Table of Contents

The Dynamics between Entrepreneurship, Environment and Education

The Dynamics between Entrepreneurship, Environment and Education

European Research in Entrepreneurship series

Edited by Alain Fayolle and Paula Kyrö

This book introduces the expanding European dialogue between entrepreneurship, environment and education. It considers the shape, dimensions and horizon of this multidisciplinary landscape in entrepreneurship research. The striking differences and contradictions in entrepreneurial activities, readiness and innovativeness within European countries and the proactive attitude and activities of European competitors impose a demand for a better understanding of the complex dynamics.

Chapter 12: The Impact of Global Value Chains on Andalusian Tourism SMEs

Pilar Tejada and Francisco Linan

Subjects: business and management, entrepreneurship, management education, management and universities, economics and finance, environmental economics, education, management and universities, management education, environment, environmental economics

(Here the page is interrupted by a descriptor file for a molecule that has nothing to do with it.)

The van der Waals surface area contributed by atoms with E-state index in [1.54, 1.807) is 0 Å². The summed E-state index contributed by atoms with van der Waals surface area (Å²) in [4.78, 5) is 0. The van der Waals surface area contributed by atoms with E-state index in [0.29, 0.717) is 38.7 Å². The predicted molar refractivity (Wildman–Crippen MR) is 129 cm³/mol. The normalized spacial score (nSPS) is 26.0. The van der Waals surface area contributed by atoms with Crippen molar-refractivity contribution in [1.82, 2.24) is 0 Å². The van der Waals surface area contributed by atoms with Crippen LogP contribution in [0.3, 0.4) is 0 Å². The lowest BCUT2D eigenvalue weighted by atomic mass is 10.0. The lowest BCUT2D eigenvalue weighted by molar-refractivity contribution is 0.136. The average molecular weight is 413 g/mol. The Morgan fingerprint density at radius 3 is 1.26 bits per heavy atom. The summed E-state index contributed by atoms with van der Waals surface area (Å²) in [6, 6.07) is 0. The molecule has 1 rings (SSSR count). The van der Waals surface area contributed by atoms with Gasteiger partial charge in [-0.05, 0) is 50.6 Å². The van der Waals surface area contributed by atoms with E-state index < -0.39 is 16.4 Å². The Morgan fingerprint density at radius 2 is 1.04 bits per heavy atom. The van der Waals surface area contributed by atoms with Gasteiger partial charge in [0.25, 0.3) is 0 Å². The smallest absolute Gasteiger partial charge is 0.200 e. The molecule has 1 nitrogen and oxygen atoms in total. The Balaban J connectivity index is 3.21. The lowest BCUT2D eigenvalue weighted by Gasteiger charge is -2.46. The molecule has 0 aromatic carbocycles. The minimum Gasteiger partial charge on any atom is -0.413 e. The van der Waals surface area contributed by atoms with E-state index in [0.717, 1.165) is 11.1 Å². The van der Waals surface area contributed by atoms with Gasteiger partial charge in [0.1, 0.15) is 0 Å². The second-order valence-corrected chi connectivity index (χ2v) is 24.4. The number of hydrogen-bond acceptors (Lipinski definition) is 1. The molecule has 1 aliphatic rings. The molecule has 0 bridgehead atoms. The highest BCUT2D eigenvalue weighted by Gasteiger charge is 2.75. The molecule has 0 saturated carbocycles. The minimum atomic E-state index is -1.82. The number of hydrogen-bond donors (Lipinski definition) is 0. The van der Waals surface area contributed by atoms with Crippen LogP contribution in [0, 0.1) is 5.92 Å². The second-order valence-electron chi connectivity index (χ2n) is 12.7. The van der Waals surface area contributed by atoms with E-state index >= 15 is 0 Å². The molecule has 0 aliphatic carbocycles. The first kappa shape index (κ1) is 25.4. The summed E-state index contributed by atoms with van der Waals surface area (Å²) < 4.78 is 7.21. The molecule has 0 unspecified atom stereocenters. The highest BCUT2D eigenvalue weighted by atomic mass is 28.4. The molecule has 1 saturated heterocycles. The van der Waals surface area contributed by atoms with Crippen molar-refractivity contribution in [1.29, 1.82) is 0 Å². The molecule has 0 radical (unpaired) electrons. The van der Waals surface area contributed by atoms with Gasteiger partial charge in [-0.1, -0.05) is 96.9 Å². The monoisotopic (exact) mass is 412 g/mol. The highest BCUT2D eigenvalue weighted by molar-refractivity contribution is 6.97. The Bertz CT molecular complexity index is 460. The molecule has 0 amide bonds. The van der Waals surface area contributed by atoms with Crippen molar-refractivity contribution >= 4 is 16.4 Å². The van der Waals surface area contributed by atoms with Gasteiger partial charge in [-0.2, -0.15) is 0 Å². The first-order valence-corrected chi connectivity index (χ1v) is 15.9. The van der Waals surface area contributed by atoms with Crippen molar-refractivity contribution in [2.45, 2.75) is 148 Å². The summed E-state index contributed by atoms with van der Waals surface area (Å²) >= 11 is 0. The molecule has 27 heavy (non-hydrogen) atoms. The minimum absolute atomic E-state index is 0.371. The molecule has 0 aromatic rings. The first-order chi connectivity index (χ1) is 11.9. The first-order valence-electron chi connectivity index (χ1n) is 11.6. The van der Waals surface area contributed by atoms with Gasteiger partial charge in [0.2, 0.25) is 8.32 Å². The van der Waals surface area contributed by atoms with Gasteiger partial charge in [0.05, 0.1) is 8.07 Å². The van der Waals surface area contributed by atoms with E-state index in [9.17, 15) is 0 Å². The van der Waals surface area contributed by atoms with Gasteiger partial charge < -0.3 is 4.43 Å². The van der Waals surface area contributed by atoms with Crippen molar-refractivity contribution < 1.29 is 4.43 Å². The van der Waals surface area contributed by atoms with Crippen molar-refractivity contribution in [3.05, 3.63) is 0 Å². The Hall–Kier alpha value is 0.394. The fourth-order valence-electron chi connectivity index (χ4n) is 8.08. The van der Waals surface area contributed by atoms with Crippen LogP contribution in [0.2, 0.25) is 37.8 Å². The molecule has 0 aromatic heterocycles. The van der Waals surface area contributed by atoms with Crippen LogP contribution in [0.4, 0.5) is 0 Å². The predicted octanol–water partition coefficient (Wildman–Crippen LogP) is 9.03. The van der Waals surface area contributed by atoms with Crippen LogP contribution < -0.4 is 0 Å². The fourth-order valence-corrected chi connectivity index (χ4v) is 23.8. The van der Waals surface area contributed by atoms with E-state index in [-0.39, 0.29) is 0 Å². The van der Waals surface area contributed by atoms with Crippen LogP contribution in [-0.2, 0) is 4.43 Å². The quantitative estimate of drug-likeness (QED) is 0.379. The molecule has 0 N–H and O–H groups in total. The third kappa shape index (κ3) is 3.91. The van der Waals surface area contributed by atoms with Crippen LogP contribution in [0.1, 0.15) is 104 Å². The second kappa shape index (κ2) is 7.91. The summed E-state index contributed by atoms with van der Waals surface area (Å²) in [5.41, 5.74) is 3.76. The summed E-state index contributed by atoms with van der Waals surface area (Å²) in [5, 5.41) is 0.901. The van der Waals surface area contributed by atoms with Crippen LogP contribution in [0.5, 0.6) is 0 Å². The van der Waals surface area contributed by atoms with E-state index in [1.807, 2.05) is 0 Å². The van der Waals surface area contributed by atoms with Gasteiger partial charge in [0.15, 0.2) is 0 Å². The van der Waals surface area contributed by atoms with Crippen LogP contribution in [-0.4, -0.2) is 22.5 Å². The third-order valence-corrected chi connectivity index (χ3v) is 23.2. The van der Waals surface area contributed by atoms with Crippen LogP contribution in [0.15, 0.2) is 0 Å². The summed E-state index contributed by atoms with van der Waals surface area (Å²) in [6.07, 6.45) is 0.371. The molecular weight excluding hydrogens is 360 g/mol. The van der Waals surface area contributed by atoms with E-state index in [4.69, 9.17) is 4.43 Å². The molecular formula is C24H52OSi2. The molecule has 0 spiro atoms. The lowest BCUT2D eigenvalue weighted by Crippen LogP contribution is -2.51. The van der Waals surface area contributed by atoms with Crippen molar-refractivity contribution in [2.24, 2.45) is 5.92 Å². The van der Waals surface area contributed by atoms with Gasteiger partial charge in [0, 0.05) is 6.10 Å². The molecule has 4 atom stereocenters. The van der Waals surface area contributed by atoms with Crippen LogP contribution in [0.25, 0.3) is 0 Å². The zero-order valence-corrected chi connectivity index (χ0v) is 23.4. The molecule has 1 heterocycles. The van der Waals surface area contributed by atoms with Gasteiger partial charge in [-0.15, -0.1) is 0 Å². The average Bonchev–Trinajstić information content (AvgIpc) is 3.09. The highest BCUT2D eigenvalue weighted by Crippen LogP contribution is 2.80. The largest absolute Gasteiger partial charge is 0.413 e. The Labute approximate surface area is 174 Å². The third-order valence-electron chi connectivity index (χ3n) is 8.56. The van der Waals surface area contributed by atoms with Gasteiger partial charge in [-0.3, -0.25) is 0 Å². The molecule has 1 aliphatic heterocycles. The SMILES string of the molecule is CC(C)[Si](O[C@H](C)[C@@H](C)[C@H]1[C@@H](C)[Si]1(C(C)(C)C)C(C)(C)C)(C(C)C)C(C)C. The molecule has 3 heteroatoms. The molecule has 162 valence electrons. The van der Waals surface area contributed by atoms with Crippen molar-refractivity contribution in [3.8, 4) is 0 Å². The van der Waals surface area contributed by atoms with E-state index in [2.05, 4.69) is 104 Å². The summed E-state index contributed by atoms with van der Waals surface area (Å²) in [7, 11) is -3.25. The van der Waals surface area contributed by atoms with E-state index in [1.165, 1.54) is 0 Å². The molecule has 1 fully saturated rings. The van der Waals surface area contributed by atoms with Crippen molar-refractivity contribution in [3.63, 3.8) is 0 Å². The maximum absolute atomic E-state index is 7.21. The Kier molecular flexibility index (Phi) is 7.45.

Pilar Tejada and Francisco Liñán INTRODUCTION The present process of globalization stresses the need to continuously seek international competitiveness. Thus, firm strategies have been rapidly evolving over the last few years. Technological advances have exerted a critical influence on this process, modifying the traditional consideration of competitive advantage (López Domínguez, 2005). This has led to global strategic designs, as is reflected in the configuration of global tourism value chains (GTVCs). Within the tourism sector, the following elements imply an increasingly competitive environment: globalization of tourism markets, greater consumer sovereignty, changing firm strategies, introduction of new technologies in the tourism industry, and the transformation of marketing channels (Go and Pine, 1995). Tourism firms are forced to restructure thoroughly to adapt to this new environment. Main strategies in this sense are firm mergers, introduction of new agents in the market, new management models, and internationalization (Ioannides and Debbage, 1997; Bywater, 1998). These changes are forcing all tourism actors to adapt to the globalization process. Whether small firms and entrepreneurs in this sector win or lose from this process depends on their integration into the global tourism value chain (GTVC). Local suppliers in tourism destinations such as Andalusia need to recognize the relevance of this transformation and actively join GTVCs. Therefore, our first main objective in this chapter will be to understand the configuration of the global value chain in the tourism sector. The relationships established among the different participating agents will be studied. As...

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